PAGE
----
What is a Burch Barrel?
The Burch Barrel is an outdoor grilling and smoking system that warms my heart every time I fire it up. Now that I've used it a couple of dozen times or more,
I'm confident that I can provide a review of the Burch Barrel from more than a passer-by perspective.
How it works
The Burch Barrel itself is a double-walled cylinder made from steel and aluminum with a bottom that is completely closed. Airflow is adjusted by an internal venting system. Opening and closing these vents draw air or constricts air from passing through the barrel.
The suspended portion is made from 304 stainless steel and high-heat-resistant coated steel. It has a matte powder coating and other aluminum components, presumably to keep the weight down.
One of the most unique aspects of the Burch Barrel is the pulley system or locking cable system that's affixed to a lock collar and grill grate. Someone realized that a cooking area doesn't have to be static on this type of system, so it's made to be raised and lowered.
There are some real benefits to this.
It helps control how close the food is to the fire.
Asado cooking or cooking food near the fire but without touching the flames, is common in Argentinian and South American cooking.
Cooking food near the flames allows it to benefit from slow roasting.
Meats pick up smoky flavors, and this off-the-flame approach helps fats render. When this happens, collagen will slowly melt and transform into gelatin. It makes the meat more tender but also supercharges its flavor.
But not all foods need to be cooked this way.
Burch Barrel has a standard-sized 18-inch grill grate made of 304 stainless steel that's perfect for grilling near or far from the flame.
Internally, the coal pan of Burch Barrels firebox sits on rails.
It can be raised and lowered depending on what you're cooking and what types of fuel you're using. I rock it at a lower setting if I plan on burning firewood or set the coal pan closer to the grill grate if I'm using charcoal.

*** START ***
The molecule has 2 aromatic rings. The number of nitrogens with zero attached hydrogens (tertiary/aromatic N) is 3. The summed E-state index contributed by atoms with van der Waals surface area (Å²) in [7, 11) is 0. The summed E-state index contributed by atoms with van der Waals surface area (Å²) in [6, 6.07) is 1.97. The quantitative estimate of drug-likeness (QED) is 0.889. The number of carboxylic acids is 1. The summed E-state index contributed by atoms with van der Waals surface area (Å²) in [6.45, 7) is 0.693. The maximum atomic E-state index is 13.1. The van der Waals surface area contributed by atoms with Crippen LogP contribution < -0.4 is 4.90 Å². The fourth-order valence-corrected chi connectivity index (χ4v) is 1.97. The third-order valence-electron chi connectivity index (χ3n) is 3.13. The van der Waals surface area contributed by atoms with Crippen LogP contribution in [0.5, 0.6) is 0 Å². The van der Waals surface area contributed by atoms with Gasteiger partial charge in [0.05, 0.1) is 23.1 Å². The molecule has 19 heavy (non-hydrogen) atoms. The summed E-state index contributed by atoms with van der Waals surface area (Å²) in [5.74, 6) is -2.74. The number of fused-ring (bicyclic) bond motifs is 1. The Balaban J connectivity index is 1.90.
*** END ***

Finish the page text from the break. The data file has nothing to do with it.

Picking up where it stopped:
Where is This Grill From?
Burch Barrel is headquartered in Bozeman, Montana. But its inspiration starts a couple of beers or about an hour's drive east in Big Timber, Montana, depending on who's driving.
Its founder, Roby Burch spent summers working on a family ranch in Big Timber, where the work is hard and the payout doesn't necessarily translate to a bigger billfold.
Big Timber is located in what's called the Paradise Valley but don't let the name fool you.
It's a rugged part of the country where you could get a foot of snow on the fourth of July and then bake in triple-digit temperatures on the fifth.
But there's something about the unpredictable conditions and hard work that makes this part of Montana special. This part of the state thrives on its simplicity.
Most Montanans work hard.
But I've got a special spot in my heart for those whose desk is a saddle and whose breakroom is a hay bale.
If you've ever seen the television show Yellowstone, you know that when the ranchers are working, they put in a full day. But after work, there's nothing like a cold beer and a warm fire to persuade sore muscles that it's worth getting up and doing all over tomorrow.
I'm sure that the ranch Roby Burch worked at probably had some kind of a flat-screen TV with all the channels. But who wants to sit in front of a television when just outside the door there's a performance from the sunset and night sky to rival any TV show.
On a Montana ranch, most things happen out of necessity.
Calves get corraled, fence gets fixed, and holes get dug. Unlike most things on the ranch, Burch Barrel wasn't initially built out of necessity. It was built for convenience.
From what I've gathered, a 55-gallon drum along with some metal chain and probably some baling wire were crude components Burch sprung from the materials boneyard and cobbled together to make a new kind of firepit.
Unlike normal firepits, this firepit was off the ground. It leaves no fire ring, coals, or burn marks behind.